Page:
Ah, college days.
I had thought they were over.
In fact, I had promised myself after walking out of my last college class that I would never again grace the halls of academia. I just felt that my education had been more than adiquate for my porpoises.
But then I became a Hokie dad.
And that's how I found myself back in a college classroom last week for freshman orientation. I'm not the freshman -- my daughter is -- but I had to learn about my responsibilities as a Virginia Tech parent.
Seems a far cry from the day my parents waved me off to college in an oil-burning Chevy station wagon. I showed up with a suitcase, typewriter and a bottle of white-out.
Today's college student arrives on campus in a U-haul stuffed with all the electronic necessities, including a laptop, iPod, cell phone, microwave, microfridge, hair dryer, alarm clock and all the associated peripherals.
One of the administrators pleaded with us to at least check with roommates about duplicating some of this stuff -- no doubt worried about taking down the grid across Southwest Virginia when all these kids fire up their microwaves and hair dryers at the same time in the morning.
All that gear is on top of expenses for tuition and board, which is why officials at last week's event accorded special sympathy and honor to the couple who were shipping off their sixth kid to college. They even got a present of postcards and stamps so they could keep in touch with their final student -- probably the only way they could afford to do so.
Last week's event lasted two days -- my own freshman orientation was a two-hour picnic with faculty -- and covered, among other things, housing, dining, residence life, health, safety, student conduct, sexual assault awareness, substance abuse awareness, academic success, financial aid, career services, fraternity and sorority life, recreational sports, student legal services and the true meaning of the HokieBird.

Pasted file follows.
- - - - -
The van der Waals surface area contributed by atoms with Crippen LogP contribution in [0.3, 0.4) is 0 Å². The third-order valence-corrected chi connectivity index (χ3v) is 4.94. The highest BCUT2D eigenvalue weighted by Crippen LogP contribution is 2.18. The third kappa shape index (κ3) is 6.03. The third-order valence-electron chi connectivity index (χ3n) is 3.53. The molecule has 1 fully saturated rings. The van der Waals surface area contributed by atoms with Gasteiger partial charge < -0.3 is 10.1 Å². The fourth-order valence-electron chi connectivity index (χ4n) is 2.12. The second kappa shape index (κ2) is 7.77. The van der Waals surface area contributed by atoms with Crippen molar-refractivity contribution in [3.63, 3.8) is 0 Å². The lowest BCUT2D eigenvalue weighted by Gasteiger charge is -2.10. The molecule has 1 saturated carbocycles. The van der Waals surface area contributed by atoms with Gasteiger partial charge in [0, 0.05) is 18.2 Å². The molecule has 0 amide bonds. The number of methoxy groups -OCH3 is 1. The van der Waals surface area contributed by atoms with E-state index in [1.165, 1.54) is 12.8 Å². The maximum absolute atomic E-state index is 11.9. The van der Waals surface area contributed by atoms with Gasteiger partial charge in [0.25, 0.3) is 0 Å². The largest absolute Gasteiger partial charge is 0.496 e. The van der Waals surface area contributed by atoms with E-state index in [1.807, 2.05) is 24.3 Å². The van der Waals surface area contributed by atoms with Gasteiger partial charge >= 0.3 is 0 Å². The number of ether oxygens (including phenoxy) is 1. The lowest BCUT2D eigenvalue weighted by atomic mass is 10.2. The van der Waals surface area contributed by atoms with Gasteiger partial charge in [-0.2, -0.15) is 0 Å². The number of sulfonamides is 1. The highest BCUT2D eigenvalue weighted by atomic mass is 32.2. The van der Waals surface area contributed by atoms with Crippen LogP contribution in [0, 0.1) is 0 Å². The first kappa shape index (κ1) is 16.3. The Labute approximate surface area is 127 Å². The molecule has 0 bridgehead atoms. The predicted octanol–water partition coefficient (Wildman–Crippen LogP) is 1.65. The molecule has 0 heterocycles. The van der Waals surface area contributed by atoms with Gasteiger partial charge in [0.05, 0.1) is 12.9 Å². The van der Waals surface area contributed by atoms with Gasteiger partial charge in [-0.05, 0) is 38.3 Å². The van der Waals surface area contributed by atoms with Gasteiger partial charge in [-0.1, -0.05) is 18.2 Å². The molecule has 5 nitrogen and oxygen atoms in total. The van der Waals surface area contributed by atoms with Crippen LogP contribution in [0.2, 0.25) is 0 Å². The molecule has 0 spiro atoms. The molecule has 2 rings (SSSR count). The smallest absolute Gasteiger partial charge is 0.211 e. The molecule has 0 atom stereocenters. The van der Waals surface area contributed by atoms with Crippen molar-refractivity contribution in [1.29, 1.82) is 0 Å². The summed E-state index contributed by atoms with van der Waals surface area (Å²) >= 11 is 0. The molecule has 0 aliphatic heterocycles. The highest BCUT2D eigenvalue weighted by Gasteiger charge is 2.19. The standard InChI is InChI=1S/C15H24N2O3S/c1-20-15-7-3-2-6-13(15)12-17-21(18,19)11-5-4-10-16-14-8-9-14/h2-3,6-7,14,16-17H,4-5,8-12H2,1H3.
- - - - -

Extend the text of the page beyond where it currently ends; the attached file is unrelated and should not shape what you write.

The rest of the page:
It started off with an event that had the aura of a rock concert. We were all herded into a large auditorium with flashy lighting, big video screens for the various officials who spoke to us, and a crew of student orientation leaders dressed in maroon and orange outfits.
These kids were great -- a shouting mass of enthusiasm and school spirit guaranteed to bring even the shyest freshman out of his shell. Among the orientation leaders, some of Tech's best students, were Tavia Cawley of Winchester and Frank Waddell of Mt. Jackson.
I'm an alumnus of James Madison University and encouraged both my kids to go there, but they chose Tech. In my several visits to the campus, I've learned why. I have just never run into a current or former Tech student who hasn't loved their time in Blacksburg.
Kate's incoming class has the highest average G.P.A. ever -- 3.93 -- and includes some bright, motivated kids from the Northern Shenandoah Valley. They should do well.
Tech has steadily advanced in recent years -- the tragic events of April 16, 2007, were mentioned but not dwelt upon -- and is a national leader in a number of categories, including first in undergraduate architecture.
My only warning to students is that Tech is also rated highly for its food, so watch out for that "freshman 15."
Cindy and I got a taste of it with an excellent box lunch.
With a turkey sandwich, of course.
R Contact Chris Fordney at email@example.com